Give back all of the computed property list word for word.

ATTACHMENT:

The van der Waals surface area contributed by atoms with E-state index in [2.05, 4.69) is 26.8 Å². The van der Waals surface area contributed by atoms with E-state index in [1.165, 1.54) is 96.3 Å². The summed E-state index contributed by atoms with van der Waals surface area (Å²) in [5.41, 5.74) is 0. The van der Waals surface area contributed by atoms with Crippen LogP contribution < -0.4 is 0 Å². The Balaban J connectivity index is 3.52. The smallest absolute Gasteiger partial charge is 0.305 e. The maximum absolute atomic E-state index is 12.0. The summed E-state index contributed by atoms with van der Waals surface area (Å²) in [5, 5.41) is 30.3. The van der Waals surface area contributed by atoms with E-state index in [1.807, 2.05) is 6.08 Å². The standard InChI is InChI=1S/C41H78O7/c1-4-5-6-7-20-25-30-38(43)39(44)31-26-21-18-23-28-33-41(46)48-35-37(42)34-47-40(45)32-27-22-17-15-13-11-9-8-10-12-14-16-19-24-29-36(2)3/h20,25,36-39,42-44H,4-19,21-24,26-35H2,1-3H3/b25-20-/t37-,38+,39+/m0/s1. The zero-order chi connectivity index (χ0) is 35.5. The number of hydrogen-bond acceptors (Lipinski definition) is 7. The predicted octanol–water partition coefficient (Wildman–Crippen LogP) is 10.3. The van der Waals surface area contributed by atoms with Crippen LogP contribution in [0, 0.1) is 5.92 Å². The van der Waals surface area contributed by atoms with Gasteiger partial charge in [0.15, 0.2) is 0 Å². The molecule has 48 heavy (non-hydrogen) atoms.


The van der Waals surface area contributed by atoms with E-state index in [2.05, 4.69) is 26.8 Å². The van der Waals surface area contributed by atoms with E-state index in [1.165, 1.54) is 96.3 Å². The summed E-state index contributed by atoms with van der Waals surface area (Å²) in [5.41, 5.74) is 0. The van der Waals surface area contributed by atoms with Crippen LogP contribution < -0.4 is 0 Å². The Balaban J connectivity index is 3.52. The smallest absolute Gasteiger partial charge is 0.305 e. The maximum absolute atomic E-state index is 12.0. The summed E-state index contributed by atoms with van der Waals surface area (Å²) in [5, 5.41) is 30.3. The van der Waals surface area contributed by atoms with E-state index in [1.807, 2.05) is 6.08 Å². The standard InChI is InChI=1S/C41H78O7/c1-4-5-6-7-20-25-30-38(43)39(44)31-26-21-18-23-28-33-41(46)48-35-37(42)34-47-40(45)32-27-22-17-15-13-11-9-8-10-12-14-16-19-24-29-36(2)3/h20,25,36-39,42-44H,4-19,21-24,26-35H2,1-3H3/b25-20-/t37-,38+,39+/m0/s1. The zero-order chi connectivity index (χ0) is 35.5. The number of hydrogen-bond acceptors (Lipinski definition) is 7. The predicted octanol–water partition coefficient (Wildman–Crippen LogP) is 10.3. The van der Waals surface area contributed by atoms with Crippen LogP contribution in [0, 0.1) is 5.92 Å². The van der Waals surface area contributed by atoms with Gasteiger partial charge in [0.15, 0.2) is 0 Å². The molecule has 48 heavy (non-hydrogen) atoms.